In what would be a change from its current policy, Netflix is considering releasing Alfonso Cuarón's film Roma in theaters before it becomes available for streaming. Up to this point, the company has only ever released its Original Movies in theaters on the same day they debut on the streamer.
While Netflix has won Oscars in the past for the documentary short The White Helmets and documentary feature Icarus, the streaming service is attempting to gain more traction than ever before this awards season. In addition to Roma, Netflix has new offerings from the Coen Brothers (The Ballad of Buster Scruggs), Paul Greengrass (22 July), and David Mackenzie (Outlaw King) lined up to compete at this year's biggest film festivals, prior to their release on Netflix and in select theaters for Oscar qualification. However, in the past, similar prestige films like Beasts of No Nation and Mudbound premiered day-and-date on Netflix, thus making their theatrical runs fairly unimportant from a commercial perspective.
According to THR, Netflix film head Scott Stuber is "pushing" the company's Chief Content Officer, Ted Sarandos, to give some of their upcoming awards season hopefuls an expanded theatrical release. Both Cuarón and Greengrass reportedly want their new movies to have a significant theatrical run, prior to their launch on the streamer. THR further stresses that, until further notice, no official decisions have been made on the matter.
Up to now, Netflix has released select movies in theaters as a formality and little else. In fact, the company hasn't even reported its theatrical grosses since Beasts of No Nation was released three years ago. Some major theater chains refuse to even screen Netflix Originals at all. Cinemark and Regal (among others) established that precedent back in 2014, when they passed on giving the company's sequel Crouching Tiger, Hidden Dragon: The Green Destiny a limited run in IMAX. However, as Netflix continues to change the game in Hollywood, it's possible these chains will start becoming more accommodating in that respect.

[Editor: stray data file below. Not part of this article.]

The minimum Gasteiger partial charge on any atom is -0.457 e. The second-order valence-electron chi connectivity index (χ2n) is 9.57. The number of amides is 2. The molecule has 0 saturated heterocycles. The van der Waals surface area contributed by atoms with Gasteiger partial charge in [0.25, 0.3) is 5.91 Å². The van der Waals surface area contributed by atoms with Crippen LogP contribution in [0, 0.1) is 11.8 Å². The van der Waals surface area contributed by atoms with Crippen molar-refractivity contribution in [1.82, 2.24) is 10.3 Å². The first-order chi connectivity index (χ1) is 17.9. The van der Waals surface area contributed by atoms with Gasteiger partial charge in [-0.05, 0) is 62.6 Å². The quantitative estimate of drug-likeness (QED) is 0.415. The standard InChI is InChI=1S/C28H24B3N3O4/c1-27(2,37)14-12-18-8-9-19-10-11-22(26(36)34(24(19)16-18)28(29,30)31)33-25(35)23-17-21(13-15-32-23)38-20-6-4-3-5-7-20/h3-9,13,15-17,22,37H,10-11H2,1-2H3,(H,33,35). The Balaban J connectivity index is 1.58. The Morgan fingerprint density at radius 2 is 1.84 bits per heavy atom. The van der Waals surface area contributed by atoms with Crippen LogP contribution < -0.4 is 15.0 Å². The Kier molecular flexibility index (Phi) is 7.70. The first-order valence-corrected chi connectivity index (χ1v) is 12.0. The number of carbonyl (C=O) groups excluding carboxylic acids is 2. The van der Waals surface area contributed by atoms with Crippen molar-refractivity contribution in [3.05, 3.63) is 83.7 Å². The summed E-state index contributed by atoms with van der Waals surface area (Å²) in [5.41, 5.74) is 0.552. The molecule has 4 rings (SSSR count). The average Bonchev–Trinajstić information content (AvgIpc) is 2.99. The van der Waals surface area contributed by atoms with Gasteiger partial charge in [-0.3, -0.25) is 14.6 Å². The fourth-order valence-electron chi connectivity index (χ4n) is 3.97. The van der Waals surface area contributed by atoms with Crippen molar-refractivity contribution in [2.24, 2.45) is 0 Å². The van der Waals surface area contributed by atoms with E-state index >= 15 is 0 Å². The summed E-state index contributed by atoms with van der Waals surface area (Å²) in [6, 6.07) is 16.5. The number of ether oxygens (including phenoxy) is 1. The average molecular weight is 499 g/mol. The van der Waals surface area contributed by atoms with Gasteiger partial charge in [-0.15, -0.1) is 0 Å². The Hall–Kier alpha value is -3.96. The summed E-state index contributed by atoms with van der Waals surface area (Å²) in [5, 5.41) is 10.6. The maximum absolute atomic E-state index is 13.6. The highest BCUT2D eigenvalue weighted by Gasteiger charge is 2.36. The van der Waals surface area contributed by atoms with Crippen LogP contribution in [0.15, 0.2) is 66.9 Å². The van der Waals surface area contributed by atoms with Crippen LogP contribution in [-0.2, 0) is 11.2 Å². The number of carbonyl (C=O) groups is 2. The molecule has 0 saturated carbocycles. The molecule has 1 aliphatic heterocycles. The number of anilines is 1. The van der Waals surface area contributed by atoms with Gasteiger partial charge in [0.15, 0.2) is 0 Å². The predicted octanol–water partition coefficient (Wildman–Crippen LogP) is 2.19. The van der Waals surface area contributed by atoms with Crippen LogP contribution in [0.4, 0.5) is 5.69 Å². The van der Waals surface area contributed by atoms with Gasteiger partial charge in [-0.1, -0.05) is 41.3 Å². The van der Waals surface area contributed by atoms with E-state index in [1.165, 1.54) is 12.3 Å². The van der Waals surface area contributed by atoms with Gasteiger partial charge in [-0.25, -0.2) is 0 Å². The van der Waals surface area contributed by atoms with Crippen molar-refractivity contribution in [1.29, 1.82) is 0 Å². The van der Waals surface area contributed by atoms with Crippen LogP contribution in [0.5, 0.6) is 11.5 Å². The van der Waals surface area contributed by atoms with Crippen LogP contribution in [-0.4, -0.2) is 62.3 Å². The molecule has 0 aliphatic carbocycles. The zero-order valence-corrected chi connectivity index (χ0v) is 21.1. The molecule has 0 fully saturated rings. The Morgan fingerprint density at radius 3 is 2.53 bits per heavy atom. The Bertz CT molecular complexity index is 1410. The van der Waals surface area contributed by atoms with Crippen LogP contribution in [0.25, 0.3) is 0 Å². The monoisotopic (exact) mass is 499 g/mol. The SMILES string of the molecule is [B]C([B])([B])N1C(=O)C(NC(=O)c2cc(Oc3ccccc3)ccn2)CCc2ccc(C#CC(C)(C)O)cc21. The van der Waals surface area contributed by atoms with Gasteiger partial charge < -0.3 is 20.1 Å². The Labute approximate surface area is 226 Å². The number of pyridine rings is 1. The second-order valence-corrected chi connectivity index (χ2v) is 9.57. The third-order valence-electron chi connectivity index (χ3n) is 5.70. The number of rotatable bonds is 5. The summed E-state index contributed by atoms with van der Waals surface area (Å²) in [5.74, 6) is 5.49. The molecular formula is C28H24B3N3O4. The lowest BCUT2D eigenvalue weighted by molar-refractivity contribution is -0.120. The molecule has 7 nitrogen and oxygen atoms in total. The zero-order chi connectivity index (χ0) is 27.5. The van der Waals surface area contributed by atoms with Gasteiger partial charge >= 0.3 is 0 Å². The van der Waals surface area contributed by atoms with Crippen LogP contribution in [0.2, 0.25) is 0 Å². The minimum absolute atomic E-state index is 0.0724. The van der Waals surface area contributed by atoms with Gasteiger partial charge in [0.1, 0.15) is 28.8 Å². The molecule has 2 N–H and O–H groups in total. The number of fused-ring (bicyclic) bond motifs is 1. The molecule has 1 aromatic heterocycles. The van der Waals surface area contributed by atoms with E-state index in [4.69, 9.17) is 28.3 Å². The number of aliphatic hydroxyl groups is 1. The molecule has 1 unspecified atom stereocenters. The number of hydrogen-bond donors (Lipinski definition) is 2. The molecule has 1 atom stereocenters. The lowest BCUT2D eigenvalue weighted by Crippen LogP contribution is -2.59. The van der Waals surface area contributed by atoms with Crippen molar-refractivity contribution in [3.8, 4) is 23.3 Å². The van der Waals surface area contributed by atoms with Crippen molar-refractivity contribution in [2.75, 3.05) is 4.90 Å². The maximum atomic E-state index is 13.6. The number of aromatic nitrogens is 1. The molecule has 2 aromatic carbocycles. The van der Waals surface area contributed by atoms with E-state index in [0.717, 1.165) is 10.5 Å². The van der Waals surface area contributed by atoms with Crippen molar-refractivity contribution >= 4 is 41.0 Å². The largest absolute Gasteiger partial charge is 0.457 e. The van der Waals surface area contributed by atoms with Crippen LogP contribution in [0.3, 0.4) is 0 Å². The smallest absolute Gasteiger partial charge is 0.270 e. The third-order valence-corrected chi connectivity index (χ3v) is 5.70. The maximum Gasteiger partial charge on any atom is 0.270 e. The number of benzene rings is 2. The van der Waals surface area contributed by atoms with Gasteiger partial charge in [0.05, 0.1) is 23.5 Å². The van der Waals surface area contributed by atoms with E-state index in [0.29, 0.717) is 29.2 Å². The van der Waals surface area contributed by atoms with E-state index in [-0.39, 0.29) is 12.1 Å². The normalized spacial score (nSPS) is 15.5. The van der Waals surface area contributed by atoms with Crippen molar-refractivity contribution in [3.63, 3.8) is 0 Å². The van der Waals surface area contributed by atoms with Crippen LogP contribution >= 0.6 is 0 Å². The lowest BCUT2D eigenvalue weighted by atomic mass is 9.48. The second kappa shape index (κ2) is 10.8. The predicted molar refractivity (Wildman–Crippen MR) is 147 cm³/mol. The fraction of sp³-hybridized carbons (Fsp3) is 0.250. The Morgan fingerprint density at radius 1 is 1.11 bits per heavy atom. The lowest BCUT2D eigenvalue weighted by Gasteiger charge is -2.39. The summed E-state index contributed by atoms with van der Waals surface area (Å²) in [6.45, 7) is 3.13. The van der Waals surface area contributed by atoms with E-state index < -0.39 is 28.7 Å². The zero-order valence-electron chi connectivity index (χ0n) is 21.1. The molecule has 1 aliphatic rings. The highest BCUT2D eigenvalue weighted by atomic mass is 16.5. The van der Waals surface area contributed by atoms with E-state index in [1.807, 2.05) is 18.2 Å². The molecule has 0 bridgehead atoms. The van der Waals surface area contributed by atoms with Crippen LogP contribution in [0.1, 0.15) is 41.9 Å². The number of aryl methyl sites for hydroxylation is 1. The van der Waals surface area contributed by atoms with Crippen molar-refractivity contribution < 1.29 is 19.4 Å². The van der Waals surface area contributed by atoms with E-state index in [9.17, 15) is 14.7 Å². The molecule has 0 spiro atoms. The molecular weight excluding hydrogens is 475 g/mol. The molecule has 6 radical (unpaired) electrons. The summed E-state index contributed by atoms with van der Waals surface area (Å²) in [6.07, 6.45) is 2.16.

Even if Netflix does change its release policy for Roma, it might not seem like anything major at first. THR's sources caution that Cuarón's film (a semi-autobiographical black and white drama set in the 1970s) might only play in theaters for as little as a week, before it premieres on the streamer. All the same, that small change in policy could be enough to get certain major theater chains to begin softening their stance against Netflix's Original releases. Whichever way things play out, it should mark an important turning point in the company's ongoing efforts to truly rival its studio competitors.
We will let you know when Roma gets an official release date.